The concept that most directly resonated with me was living for God. For the majority of my life I have stacked my accomplishments, good behavior and works up to such a level that demanded God’s attention and subsequent reward. However, I couldn’t see that’s what I was doing. I was just doing all the right things. Living the good Christian life. Not until recently have I been able to face my faulty (and sinful) motivation square in the face.

Coming to grips with the way I had been living has not been easy, but it has brought much freedom. I love that Jethani’s book doesn’t leave me face down in my guilt. He offers hope of a better life with Jesus. Not consumed with living for him. No, living with him. Rather than being frustrated and disillusioned, there is an invitation to fill my deepest desire of being with him and knowing him intimately.

Where have you attempted to earn God’s favor and approval through your actions? Your sacrifices? Your performance? Confess those ways to Jesus. Ask him to show you what life with him looks like. As you drift off to sleep tonight, recall the truth that he came to abide with us, his spirit is in you and with you, and you are his.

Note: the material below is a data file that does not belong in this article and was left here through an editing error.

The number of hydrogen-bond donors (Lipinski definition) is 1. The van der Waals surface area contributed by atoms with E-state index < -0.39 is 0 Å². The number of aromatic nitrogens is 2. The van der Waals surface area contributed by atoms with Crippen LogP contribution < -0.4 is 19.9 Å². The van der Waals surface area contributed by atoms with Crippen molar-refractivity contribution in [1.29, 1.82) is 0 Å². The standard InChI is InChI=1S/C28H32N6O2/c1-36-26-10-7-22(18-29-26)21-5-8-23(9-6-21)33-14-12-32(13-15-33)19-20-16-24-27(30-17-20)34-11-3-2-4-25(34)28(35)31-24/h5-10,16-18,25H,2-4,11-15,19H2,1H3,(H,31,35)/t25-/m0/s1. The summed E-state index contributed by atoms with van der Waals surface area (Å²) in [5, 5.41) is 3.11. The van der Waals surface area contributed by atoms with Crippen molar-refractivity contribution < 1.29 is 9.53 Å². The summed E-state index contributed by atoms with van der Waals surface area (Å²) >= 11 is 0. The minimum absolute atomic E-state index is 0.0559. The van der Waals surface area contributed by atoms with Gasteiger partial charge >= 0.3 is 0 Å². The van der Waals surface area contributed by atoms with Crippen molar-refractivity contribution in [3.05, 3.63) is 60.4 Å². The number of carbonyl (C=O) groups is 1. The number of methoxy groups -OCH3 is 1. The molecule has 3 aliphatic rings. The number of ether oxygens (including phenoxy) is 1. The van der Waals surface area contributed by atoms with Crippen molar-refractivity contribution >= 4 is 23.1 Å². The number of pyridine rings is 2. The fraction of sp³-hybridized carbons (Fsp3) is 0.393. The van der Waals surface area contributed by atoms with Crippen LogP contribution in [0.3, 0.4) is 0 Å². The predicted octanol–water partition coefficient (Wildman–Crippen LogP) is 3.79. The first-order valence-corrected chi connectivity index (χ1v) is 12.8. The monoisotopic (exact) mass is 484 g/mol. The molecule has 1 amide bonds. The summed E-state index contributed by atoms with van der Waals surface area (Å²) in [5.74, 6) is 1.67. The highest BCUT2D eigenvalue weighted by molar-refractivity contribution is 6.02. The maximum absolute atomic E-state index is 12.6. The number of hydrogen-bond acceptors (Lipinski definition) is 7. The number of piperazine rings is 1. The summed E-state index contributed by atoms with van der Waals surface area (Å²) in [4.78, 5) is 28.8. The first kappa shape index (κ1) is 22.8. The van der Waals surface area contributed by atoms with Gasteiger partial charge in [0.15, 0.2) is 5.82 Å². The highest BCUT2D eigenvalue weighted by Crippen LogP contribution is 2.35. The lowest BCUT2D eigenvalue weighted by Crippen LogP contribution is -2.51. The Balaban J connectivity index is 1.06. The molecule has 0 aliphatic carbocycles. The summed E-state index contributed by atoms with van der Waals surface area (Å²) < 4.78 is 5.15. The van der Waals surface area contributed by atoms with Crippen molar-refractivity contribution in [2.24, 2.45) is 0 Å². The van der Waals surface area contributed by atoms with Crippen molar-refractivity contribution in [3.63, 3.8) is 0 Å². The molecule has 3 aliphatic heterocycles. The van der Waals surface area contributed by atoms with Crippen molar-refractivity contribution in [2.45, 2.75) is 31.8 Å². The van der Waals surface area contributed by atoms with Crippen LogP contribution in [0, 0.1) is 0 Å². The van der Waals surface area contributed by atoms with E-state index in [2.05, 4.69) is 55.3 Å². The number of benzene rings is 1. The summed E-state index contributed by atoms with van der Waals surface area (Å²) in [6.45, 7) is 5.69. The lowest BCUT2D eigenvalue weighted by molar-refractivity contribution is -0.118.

By Ellen Rosenberger

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For God | Titus 3:4-72019-07-22T16:35:11-06:00

Reflecting A Creative God | Genesis 1:26

Then God said, “Let us make man in our image, after our likeness. And let them have dominion over the fish of the sea and over the birds of the heavens and over the livestock and over all the earth and over every creeping thing that creeps on the earth.” Genesis 1:26

I used to think I wasn’t creative. Probably because I thought you had to be an artist to be considered creative. Now, almost eight years into being a mom, I’ve realized that yes, yes I am creative. In fact, creativity, I’ve come to believe, is a necessity for the sane mama’s tool kit.

I don’t think any other child has helped grow my creativity more than my third. My wild child: Lucy Katherine. She lives on her own planet. One that is filled with dreams and adventures and fun. Here are some ways my creativity muscle has been stretched in recent weeks: making up imaginary friends who will beat my child (yes, child #3) to the bathroom if she doesn’t get there first, choosing my words and attitude in the face of a raging tantrum, and pretending folded piles of clothes are animal skins that need to be quickly stored in our cave (dresser drawers) before the hunter finds us!